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Tim Murphy

Tim is a Solutions Architect for PSC Group, LLC. He has been an IT consultant since 1999 specializing in Microsoft technologies. Along with running the Chicago Information Technology Architects Group and speaking on Microsoft and architecture topics he was also contributing author on "The Definitive Guide to the Microsoft Enterprise Library".

I review for the O'Reilly Blogger Review Program

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Tim Murphy's .NET Software Architecture Blog Adventures in Architecting and Developing .NET March 2006 Entries
A TDD Holy War
Rocky Lhotka was recently on DNR and made some comments about TDD that have created quite a stir. Rocky has posted a deeper explanation of his comments from the show. I first must place myself as a TDD skeptic who finds the topic worthy of more research. Personally, I have many of the same concerns that Rocky brought up. Much of what I have read on the subject focuses on building one piece of functionality at a time. I try to keep an open mind, and maybe I am missing something, but it seems that ......

Posted On Friday, March 31, 2006 2:00 PM

Back to Our Regularly Scheduled Program
I finally sent off my Logging Application Block chapter to the main author, Keenan Newton, for an upcoming Apress Enterprise Library book. I have to say that I share Craig Shoemaker's sense of accomplishment at completing this type of endeavor. It gives me a new appreciation for all the authors that put out the tomes that I rely on to keep up with our industry. Of course now that this is done I have time again to pursue other topics. I will be doing more work with ASP.NET, GAT and SC-BAT. As that ......

Posted On Thursday, March 30, 2006 12:05 PM

MONAD Is the Answer
I almost made a mistake and skipped this week's Hanselminutes. This week Scott covers MONAD. I a nutshell, this is the command shell on object steroids. Most people who know me have heard me say that my ideal environment has the ease of use that comes with a windowing, event-driven environment with the power of a command line. Well it looks like the computer gods are smiling on me. MONAD sounds like it makes Windows really close to what I am looking for. Call me a dinosaur geek, but this is way too ......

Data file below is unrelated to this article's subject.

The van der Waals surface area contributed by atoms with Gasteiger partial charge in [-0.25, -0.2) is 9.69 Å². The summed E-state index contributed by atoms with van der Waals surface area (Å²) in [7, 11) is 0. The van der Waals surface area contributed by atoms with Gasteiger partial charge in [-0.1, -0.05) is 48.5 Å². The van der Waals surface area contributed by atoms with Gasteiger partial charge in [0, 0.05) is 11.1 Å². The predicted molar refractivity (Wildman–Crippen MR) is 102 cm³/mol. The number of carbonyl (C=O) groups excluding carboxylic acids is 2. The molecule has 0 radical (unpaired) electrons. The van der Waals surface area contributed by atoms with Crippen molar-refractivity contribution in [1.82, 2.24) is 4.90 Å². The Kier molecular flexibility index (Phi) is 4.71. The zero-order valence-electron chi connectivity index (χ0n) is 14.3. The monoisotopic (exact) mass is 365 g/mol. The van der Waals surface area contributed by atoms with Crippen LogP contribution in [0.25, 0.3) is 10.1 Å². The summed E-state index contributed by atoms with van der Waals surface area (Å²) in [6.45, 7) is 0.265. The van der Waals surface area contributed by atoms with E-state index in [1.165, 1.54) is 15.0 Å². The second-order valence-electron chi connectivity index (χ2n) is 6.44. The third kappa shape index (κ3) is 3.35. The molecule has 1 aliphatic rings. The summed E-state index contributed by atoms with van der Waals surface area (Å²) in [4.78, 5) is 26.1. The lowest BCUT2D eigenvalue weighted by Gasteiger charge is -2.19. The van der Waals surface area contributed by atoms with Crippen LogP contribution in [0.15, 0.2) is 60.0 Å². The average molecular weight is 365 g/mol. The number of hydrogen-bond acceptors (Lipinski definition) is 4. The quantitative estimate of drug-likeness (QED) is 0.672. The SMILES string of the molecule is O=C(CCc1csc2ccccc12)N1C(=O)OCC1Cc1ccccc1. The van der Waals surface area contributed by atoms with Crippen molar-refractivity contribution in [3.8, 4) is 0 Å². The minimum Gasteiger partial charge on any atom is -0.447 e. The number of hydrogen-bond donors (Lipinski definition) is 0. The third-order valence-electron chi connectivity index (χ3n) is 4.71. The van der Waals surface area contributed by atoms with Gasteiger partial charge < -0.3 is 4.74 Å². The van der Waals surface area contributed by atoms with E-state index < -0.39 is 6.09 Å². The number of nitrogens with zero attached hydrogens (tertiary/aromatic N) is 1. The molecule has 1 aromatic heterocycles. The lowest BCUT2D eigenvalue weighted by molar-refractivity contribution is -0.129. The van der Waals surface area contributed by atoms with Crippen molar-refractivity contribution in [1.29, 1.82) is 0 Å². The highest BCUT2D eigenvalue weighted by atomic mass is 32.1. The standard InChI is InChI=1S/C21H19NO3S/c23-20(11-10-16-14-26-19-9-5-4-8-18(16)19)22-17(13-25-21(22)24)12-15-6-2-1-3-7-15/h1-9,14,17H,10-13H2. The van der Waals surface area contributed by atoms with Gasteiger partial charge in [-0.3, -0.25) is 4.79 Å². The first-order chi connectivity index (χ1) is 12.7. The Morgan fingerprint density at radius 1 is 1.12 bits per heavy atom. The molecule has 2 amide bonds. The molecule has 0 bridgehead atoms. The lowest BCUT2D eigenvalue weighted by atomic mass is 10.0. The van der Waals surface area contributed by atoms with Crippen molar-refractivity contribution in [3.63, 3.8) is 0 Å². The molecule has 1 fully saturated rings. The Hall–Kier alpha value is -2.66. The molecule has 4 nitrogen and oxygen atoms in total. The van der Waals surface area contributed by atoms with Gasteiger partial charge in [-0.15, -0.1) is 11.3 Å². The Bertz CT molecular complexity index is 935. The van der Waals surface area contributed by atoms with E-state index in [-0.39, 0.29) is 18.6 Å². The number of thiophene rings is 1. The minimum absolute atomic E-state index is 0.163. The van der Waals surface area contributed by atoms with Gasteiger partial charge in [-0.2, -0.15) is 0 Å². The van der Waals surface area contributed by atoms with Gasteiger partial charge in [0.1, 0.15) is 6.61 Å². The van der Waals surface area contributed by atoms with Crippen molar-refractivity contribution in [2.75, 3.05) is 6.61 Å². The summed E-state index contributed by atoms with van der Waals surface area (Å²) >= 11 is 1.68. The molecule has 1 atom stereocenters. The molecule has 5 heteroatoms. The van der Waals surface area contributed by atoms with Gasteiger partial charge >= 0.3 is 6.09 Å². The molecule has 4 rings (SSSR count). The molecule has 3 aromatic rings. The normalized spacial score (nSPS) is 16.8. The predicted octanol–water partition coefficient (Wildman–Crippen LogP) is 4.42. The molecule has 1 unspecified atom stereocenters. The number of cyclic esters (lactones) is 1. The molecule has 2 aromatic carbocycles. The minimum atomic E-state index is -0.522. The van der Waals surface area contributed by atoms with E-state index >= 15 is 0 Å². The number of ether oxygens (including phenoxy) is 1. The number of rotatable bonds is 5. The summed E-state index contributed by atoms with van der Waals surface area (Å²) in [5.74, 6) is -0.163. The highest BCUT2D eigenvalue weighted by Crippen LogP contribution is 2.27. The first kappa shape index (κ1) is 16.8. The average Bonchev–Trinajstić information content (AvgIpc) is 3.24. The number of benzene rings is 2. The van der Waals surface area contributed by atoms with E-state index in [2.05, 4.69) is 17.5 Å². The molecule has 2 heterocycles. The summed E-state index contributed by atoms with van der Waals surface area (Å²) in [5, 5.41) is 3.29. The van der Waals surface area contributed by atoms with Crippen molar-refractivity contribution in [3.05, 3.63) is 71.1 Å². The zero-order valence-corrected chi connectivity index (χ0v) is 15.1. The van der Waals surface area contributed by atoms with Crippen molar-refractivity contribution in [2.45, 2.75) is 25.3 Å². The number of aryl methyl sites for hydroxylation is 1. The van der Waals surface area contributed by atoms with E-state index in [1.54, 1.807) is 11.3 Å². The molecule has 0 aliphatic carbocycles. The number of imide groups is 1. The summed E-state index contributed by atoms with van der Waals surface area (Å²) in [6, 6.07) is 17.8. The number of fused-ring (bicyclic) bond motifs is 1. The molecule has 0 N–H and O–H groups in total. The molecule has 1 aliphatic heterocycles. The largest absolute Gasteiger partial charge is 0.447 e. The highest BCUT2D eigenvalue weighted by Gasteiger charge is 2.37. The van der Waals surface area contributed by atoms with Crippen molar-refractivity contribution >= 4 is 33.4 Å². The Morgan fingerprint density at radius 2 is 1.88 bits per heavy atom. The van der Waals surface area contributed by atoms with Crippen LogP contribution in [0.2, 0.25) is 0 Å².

Posted On Friday, March 24, 2006 12:54 AM

Making TDD Real
I just finished listening to this week's DNR with Jean-Paul Boodhoo on TDD. Now I will say right up front that I have not actually done TDD on any of my projects. This discussion with JP really brought home the ideas in a way that was easy to understand. Carl and Richard also asked him many tough questions about pair programming, continuous integration and what happens to the rest of the team. One thing that struck close to home is with regard to what is and isn't TDD. Before I started with my current ......

Posted On Thursday, March 23, 2006 10:41 AM

Internal Struggle
This is just one of those things that is going to take a while to get used to. Twice now I have lost significant amounts of time trying to track down a problem only to find out that it was a matter of my expectations. I am so used to creating classes in VS2003 where classes are automatically public that it is not even something I think about. So when I try to access a class outside of its assembly that was created in VS2005 I cannot figure out why the class is not found. The reason is that the classes ......

Posted On Tuesday, March 21, 2006 6:53 PM

The Importance of Having the Right Index
Here is another story from the trenches. My current project was having mysterious errors coming from its Oracle database, but only under load. Specifically we were getting the following: ORA-01013: user requested cancel of current operation This one had me stumped. How could this happen. I searched the code line by line. I got assurances from the testing team that the testing tool was waiting for the last byte to return before navigating away from the page. I scoured the web for any hint of what ......

Posted On Tuesday, March 21, 2006 12:35 AM

To Transfer Or Not To Transfer, That Is The Questions
This is one that bit me the other day and re-enforces the need to think about why you use a certain method. I was doing some testing at the client I am working at and a page suddenly started rendering twice in the same browser window. So what I ended up with was: My Page My Page Now how the heck can that happen? I was a victum of my own code. The application's detail page was catching a custom exception type and then using Server.Transfer to go to an overview page. No problem, right? The problem ......

Posted On Thursday, March 16, 2006 10:58 AM

Why I like Rocky
I found this post by Rocky Lhotka rather entertaining as well as rather directly pointing out what we as architects and developers should all understand.  Suddenly I am hungry. :)

Posted On Monday, March 13, 2006 5:55 PM

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